The Audi Q7 can be accused of many things, but following the heard is not one of them. So when Audi decided it was time to join the growing plug-in hybrid market perhaps we shouldn’t have been too surprised that they choose to ignore the industry standard formula of mating a petrol engine with the sparky bits and instead raided the diesel parts bin. But does it make any sense?
Well the first thing to say is that diesel does still make sense if you are talking about big heavy cars and if you can mitigate the diesel emissions in populated areas. We know from experience that when other plug-in SUV’s revert to petrol power the fuel consumption is eye watering so they make most sense when the majority of your journeys are electrically powered and make less sense if most of your journeys are petrol powered. If your mix of driving is more, well, mixed then the Q7 does make sense.
Officially the e-tron is well suited to this brief, providing up to 34 miles of electric only range it should keep diesel running in town to a minimum. However in practice you are more likely to get around 19 – 25 miles before it reverts to hybrid operation. When it does the diesel lump in question is a 3 litre which guarantees brisk performance.
The good news is that the slimline electric motor which lives in between the 8 speed auto ‘box and the engine is also more than up to the task so you don’t feel short changed when it is doing all the work and you still get Quattro four wheel drive regardless of diesel, electric, or combined power. In fact as is usually the case with plug-in hybrids the Q7 is at its best in pure electric mode where it delivers smooth and effortless performance with the minimum of fuss.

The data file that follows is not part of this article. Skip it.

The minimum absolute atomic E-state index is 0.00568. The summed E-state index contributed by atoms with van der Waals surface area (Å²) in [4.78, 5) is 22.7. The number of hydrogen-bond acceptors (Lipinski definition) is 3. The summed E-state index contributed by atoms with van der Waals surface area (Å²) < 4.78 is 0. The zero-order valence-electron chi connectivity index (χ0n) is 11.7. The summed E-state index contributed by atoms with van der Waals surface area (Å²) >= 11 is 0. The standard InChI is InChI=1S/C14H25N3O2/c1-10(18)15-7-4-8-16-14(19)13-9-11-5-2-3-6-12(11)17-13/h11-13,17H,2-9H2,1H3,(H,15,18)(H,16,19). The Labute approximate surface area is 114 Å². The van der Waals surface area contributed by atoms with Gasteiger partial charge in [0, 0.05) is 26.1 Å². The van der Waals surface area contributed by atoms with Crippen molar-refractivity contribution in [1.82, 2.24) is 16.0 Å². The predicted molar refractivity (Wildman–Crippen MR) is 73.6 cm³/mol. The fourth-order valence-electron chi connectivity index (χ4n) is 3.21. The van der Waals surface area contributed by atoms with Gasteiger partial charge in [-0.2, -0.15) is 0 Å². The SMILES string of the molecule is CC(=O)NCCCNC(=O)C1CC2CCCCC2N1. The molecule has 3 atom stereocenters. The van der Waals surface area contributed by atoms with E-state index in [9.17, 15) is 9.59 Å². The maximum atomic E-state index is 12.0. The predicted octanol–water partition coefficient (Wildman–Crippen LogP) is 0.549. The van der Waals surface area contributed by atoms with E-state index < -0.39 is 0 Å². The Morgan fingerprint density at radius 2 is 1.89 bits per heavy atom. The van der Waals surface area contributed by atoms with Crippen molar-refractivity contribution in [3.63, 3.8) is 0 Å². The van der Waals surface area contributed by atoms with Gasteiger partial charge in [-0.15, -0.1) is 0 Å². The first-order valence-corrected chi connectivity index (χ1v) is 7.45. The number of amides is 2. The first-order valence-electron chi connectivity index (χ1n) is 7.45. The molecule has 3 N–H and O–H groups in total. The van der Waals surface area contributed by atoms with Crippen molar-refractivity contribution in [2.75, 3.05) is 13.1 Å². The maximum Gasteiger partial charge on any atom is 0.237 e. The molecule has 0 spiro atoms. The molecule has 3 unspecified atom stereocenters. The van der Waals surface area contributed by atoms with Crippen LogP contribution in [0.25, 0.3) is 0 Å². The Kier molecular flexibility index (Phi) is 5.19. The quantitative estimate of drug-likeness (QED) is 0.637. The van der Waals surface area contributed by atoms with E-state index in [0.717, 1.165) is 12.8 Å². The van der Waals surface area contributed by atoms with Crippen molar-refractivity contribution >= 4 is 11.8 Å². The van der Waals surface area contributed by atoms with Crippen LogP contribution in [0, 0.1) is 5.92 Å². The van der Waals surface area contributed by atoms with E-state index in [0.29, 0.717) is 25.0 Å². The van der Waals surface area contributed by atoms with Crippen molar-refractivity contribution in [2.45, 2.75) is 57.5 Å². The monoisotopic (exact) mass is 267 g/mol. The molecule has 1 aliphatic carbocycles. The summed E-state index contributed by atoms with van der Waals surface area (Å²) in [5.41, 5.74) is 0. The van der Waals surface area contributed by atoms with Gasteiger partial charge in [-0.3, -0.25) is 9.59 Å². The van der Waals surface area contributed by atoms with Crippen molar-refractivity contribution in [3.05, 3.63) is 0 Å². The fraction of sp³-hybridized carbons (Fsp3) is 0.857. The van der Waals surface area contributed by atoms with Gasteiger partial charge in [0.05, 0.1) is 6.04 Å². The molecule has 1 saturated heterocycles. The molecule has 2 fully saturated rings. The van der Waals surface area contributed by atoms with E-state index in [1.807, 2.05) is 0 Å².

Of course the competition also impress in electric mode but the real ace card is the fuel consumption in hybrid mode. We achieved 40 mpg over 330 miles of hybrid motorway running when we would expect around 25-30 mpg for a petrol plug-in SUV. It is a significant difference that underlines the point that when you are dealing with 2.5 tonnes +, the efficiency advantage of diesel is noticeable.
The inclusion of a diesel lump may not be particularly on message but in this case it is justifiable as it is paired with a useable electric only range so there is little excuse for diesel running in built up areas. Of course physics does have the final word and there is no getting away from the fact that this is not an efficient car, using more electricity and diesel than smaller choices, but if you need something Q7 sized and you regularly exceed the electric only range it is a sensible choice.
Estimated real world range: 19 – 25 miles (electric)
Official range: 34 miles (electric) 820 miles (combined with diesel)
Official electricity consumption: 181 Wh/km
Battery pack: 17.3 kWh (gross) lithium ion; 8 year / 100,000 mile warranty (>70% SOC remaining)
Recharge time: 240 v 8 hours; 3.6 kW charge 4 hours 30 mins; 7.2 kW charge 2 hours 30 mins
Please note that CO2 emissions quoted for electric cars are not directly comparable to diesel and petrol cars. This is because CO2 emissions quoted are calculated by Green Car Guide and include the emissions created at the power station turning fuel (e.g. gas etc) into electricity and in transmitting and distributing the electricity to an end user. They do not include the actual production of the fuel (e.g. gas extraction and refinery emissions). Petrol and diesel emissions are supplied by car manufacturers and are based solely on the fuel burnt in the engine (tailpipe emissions) and do not include the production of the fuel or distribution to a fuel station. In practice this means that electric car emissions are over-estimated relative to petrol and diesel. For instance if an electric car, a petrol car, and a diesel car are all reported to emit 100 g/km CO2, the electric car actually has lower emissions.